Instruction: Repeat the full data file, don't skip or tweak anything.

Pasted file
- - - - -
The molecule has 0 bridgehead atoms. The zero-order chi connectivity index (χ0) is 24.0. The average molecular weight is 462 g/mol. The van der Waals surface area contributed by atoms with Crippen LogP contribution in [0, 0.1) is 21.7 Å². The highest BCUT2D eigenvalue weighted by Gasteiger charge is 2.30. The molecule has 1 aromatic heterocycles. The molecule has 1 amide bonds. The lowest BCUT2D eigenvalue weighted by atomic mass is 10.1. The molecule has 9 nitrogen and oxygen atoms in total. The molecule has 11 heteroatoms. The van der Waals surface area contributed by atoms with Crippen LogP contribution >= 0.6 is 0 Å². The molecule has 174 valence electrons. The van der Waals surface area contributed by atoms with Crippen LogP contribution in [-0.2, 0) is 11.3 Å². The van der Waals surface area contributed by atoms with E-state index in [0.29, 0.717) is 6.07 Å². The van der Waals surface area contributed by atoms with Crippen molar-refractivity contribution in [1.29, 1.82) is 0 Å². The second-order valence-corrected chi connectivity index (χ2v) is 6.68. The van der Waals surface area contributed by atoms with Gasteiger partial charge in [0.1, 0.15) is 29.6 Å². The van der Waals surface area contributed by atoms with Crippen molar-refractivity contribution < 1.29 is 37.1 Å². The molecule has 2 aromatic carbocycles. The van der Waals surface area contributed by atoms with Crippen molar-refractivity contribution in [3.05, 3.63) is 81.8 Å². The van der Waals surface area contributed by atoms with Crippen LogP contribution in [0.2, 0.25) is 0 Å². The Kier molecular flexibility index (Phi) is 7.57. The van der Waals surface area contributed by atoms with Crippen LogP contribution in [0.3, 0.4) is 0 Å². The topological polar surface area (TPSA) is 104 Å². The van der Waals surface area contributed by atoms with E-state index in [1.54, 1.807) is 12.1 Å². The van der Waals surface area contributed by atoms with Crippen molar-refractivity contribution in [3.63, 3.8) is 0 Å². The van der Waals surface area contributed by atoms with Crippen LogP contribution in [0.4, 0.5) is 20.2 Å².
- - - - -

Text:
The molecule has 0 bridgehead atoms. The zero-order chi connectivity index (χ0) is 24.0. The average molecular weight is 462 g/mol. The van der Waals surface area contributed by atoms with Crippen LogP contribution in [0, 0.1) is 21.7 Å². The highest BCUT2D eigenvalue weighted by Gasteiger charge is 2.30. The molecule has 1 aromatic heterocycles. The molecule has 1 amide bonds. The lowest BCUT2D eigenvalue weighted by atomic mass is 10.1. The molecule has 9 nitrogen and oxygen atoms in total. The molecule has 11 heteroatoms. The van der Waals surface area contributed by atoms with Crippen LogP contribution >= 0.6 is 0 Å². The molecule has 174 valence electrons. The van der Waals surface area contributed by atoms with Crippen LogP contribution in [-0.2, 0) is 11.3 Å². The van der Waals surface area contributed by atoms with E-state index in [0.29, 0.717) is 6.07 Å². The van der Waals surface area contributed by atoms with Crippen molar-refractivity contribution in [1.29, 1.82) is 0 Å². The second-order valence-corrected chi connectivity index (χ2v) is 6.68. The van der Waals surface area contributed by atoms with Gasteiger partial charge in [0.1, 0.15) is 29.6 Å². The van der Waals surface area contributed by atoms with Crippen molar-refractivity contribution < 1.29 is 37.1 Å². The molecule has 2 aromatic carbocycles. The van der Waals surface area contributed by atoms with Crippen molar-refractivity contribution in [3.05, 3.63) is 81.8 Å². The van der Waals surface area contributed by atoms with Crippen LogP contribution in [0.2, 0.25) is 0 Å². The Kier molecular flexibility index (Phi) is 7.57. The van der Waals surface area contributed by atoms with Crippen LogP contribution in [0.3, 0.4) is 0 Å². The topological polar surface area (TPSA) is 104 Å². The van der Waals surface area contributed by atoms with E-state index in [1.54, 1.807) is 12.1 Å². The van der Waals surface area contributed by atoms with Crippen molar-refractivity contribution in [3.63, 3.8) is 0 Å². The van der Waals surface area contributed by atoms with Crippen LogP contribution in [0.4, 0.5) is 20.2 Å².